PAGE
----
Kiss & make up. Maybe making out for a few minutes would help us figure things out. –Katie Anderson

In trying to get our own way, we should remember that kisses are sweeter than whine. –Ann Nonymous

THE BARD ON THE DONALD

My April 22 post (MARK TWAIN ON DONALD TRUMP) was so well received that I’ve decided to give that theme (of holding up a mirror to The Tempest of Trumpian self-glorification) another go….this time, with the reflections of an even greater giant of literature: the Bard of Avon taking aim at the target of Twain and giving us his measure of the Tweeter of Twaddle. So, in case you haven’t given The Bard a second thought of late: straight from TAMING OF THE SHREW (filmed as KISS ME KATE), what say you….

and we’ll all know how….the Bard’s words speak to the Iago of Mar-a-Lago:

Time shall unfold what plighted cunning hides. Who cover faults, at last shame them derides.

False face must hide what the false heart doth know.

Go to your bosom: Knock there, and ask your heart what it doth know.

God has given you one face, and you make yourself another.

It is a tale told by an idiot, full of sound and fury, signifying nothing.

The fault, dear Brutus, is not in our stars, but in ourselves, that we are underlings.

When we are born we cry that we are come to this great stage of fools.

 

 

 

MORE “WHO KNEW THEY COULD SING?” STARS

My last post included a clip of Bette Davis singing — adding to previous clips of Golden Age Hollywood stars Jimmy Stewart and Alan Ladd, who few knew could sing. But wait! There’s more! Thanks to the magic of the silver screen, I’ve uncovered more black & white clips of bygone Hollywood heartthrobs who sang like nobody’s business, and I’ve made it my business to offer the first of these hidden gems to you for a song (and dance):

Thank you, Fred Astaire (alias Clark Gable). Next, we have another hunk from OUT OF THE PAST, Robert Mitchum, whose very next picture, RACHEL AND THE STRANGER (1948), includes this scene with co-stars Loretta Young and William Holden:

We bring down the curtain on this triple feature with that devil-may-care swashbuckler and fun-hero of such films as CAPTAIN BLOOD, THE ADVENTURES OF ROBIN HOOD, and THE SEA HAWK, Errol Flynn:

What’s that you say — you didn’t get your bloody money’s worth?  Well, that’s a laugh. You should thank your lucky stars for what you jolly well get!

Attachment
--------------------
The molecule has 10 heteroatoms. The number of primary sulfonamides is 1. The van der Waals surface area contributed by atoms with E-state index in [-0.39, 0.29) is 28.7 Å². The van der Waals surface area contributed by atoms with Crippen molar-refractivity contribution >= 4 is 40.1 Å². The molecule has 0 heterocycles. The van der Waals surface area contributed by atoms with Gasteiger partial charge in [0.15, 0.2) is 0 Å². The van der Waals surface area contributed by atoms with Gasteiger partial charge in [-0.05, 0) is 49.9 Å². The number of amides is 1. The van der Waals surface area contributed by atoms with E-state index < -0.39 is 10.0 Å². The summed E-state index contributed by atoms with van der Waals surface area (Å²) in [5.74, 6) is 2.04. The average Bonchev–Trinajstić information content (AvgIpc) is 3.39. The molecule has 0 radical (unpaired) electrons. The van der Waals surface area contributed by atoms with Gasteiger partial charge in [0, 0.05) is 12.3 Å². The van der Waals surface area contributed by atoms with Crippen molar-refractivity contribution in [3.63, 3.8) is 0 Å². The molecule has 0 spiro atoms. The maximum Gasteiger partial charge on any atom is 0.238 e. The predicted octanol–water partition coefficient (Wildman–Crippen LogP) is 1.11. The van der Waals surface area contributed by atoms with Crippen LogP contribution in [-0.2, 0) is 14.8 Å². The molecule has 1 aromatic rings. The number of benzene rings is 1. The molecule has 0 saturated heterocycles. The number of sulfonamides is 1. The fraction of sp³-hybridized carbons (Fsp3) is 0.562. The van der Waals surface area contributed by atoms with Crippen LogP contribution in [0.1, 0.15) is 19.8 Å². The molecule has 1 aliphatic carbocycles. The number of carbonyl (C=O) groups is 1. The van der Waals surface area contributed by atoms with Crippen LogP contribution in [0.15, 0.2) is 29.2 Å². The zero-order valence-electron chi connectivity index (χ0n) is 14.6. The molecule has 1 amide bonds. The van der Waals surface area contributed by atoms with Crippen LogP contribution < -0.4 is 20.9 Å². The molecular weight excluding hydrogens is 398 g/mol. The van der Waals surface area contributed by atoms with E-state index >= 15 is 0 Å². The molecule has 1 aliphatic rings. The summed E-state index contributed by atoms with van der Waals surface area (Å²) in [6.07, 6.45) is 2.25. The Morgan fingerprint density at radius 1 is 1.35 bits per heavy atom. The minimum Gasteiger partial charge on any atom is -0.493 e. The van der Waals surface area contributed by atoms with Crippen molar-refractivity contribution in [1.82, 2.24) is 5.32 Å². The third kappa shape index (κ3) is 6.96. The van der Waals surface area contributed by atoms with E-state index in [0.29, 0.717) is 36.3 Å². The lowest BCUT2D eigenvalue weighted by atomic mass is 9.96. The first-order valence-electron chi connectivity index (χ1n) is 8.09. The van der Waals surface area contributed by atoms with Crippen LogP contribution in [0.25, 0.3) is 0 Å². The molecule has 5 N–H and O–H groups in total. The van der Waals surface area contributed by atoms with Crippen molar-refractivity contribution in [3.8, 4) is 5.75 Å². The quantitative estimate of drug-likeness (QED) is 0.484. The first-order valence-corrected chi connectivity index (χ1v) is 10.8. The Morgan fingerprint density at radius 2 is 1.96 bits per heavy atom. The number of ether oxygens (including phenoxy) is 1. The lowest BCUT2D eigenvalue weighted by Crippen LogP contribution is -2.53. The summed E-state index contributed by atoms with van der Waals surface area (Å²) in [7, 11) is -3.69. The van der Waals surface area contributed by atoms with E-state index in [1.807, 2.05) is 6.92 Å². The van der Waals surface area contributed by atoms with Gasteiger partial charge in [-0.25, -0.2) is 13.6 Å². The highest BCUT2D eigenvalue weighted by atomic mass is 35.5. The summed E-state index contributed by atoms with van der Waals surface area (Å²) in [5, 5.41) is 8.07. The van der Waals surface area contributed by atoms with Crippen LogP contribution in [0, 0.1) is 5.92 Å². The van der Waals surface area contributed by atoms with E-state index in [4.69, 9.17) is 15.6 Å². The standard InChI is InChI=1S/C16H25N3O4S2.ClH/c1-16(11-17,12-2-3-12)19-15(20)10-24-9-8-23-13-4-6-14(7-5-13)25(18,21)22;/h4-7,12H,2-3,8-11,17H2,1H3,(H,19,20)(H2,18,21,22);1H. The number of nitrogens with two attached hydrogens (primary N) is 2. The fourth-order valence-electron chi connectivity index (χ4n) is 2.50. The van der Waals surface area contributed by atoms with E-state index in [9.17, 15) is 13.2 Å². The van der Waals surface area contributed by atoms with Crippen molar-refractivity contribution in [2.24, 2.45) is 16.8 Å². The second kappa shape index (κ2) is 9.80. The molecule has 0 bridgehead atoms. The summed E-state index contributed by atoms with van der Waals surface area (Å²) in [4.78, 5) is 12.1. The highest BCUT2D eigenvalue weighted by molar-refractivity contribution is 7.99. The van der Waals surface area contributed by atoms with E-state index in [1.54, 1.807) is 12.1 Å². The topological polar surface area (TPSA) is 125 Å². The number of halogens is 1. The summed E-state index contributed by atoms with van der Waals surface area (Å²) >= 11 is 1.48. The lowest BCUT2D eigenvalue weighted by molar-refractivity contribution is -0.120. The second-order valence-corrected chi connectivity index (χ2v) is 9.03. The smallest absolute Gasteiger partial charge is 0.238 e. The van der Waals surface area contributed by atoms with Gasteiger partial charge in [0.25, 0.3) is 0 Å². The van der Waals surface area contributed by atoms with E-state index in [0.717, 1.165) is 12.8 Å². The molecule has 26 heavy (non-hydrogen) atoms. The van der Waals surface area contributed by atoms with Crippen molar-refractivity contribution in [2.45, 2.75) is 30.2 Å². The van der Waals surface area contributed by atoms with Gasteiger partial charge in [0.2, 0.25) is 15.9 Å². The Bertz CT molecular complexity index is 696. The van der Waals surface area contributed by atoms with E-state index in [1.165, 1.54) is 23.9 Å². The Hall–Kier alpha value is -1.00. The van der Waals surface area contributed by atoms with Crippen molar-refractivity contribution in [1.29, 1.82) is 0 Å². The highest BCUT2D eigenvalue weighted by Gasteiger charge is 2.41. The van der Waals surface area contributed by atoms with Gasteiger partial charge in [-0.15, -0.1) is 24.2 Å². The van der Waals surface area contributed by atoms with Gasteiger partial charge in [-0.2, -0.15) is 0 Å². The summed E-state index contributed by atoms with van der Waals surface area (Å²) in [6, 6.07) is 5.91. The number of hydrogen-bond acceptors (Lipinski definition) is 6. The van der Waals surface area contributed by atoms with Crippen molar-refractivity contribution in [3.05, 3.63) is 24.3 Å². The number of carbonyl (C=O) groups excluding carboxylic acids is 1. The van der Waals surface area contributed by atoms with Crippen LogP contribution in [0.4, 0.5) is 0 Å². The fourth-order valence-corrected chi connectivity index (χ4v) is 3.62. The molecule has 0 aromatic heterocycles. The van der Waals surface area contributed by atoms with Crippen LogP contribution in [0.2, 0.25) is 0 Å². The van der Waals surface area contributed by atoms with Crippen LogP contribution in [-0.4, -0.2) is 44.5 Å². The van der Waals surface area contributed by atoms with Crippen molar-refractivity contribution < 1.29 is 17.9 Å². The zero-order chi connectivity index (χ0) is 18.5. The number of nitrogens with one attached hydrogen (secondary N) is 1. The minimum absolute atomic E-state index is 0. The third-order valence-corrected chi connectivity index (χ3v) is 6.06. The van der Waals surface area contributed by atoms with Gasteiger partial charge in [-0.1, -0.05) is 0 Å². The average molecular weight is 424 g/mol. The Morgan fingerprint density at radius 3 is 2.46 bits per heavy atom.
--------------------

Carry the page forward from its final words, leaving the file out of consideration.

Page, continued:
THREE FOR THE SHOW

It’s not every day that it’s the birthday of three ‘giants’ of Hollywood’s Golden Age, but this is such a day: Bette Davis, born April 5, 1908; Gregory Peck, born April 5, 1916; and Spencer Tracy, born April 5, 1900.

This post will not go into biographical detail. The lives of these legends can easily be Googled by anyone who’s interested. Instead, I will focus on something about each of them which I (and, hopefully, you) find particularly interesting or appealing.

In previous posts, I included clips of two film stars singing — Jimmy Stewart and Alan Ladd — who few knew ever sang in a movie. To those unlikely vocalists, I add the Oscar-winning actress BETTE DAVIS, whose fourth & final husband, Gary Merrill, once said, “whatever Bette would have chosen to do in life, she would have had to be the top or she couldn’t have endured it.” I think you will find this WWII-era vocal more than endurable:

In his 1979 book THE WORLD’S GREAT MOVIE STARS AND THEIR FILMS, Ken Wlaschin says GREGORY PECK “has been the Great Liberal of the American cinema for more than 30 years because he usually conveys conflicts in social values, forced to act in a manner disturbing to his inner morality.” He is perhaps best remembered for his role as Atticus Finch in To Kill A Mockingbird. Here he is with Audrey Hepburn in a scene from one of my favorite Peck films, Roman Holiday:

Last but not priest (overlooking his role as Father Flanagan in Boys’ Town — pardon the pun), we have “the actors’ actor,” Spencer Tracy. I’ve covered Tracy before (in my 6/5/17 post as the star of Bad Day at Black Rock); for this post, I’ll go with this retrospective:

For me, the most memorable moment from that clip is his answer to this Burt Reynolds question:

“Mr. Tracy, you’re so good at everything. Is there anything you’re not good at?”

“Life.”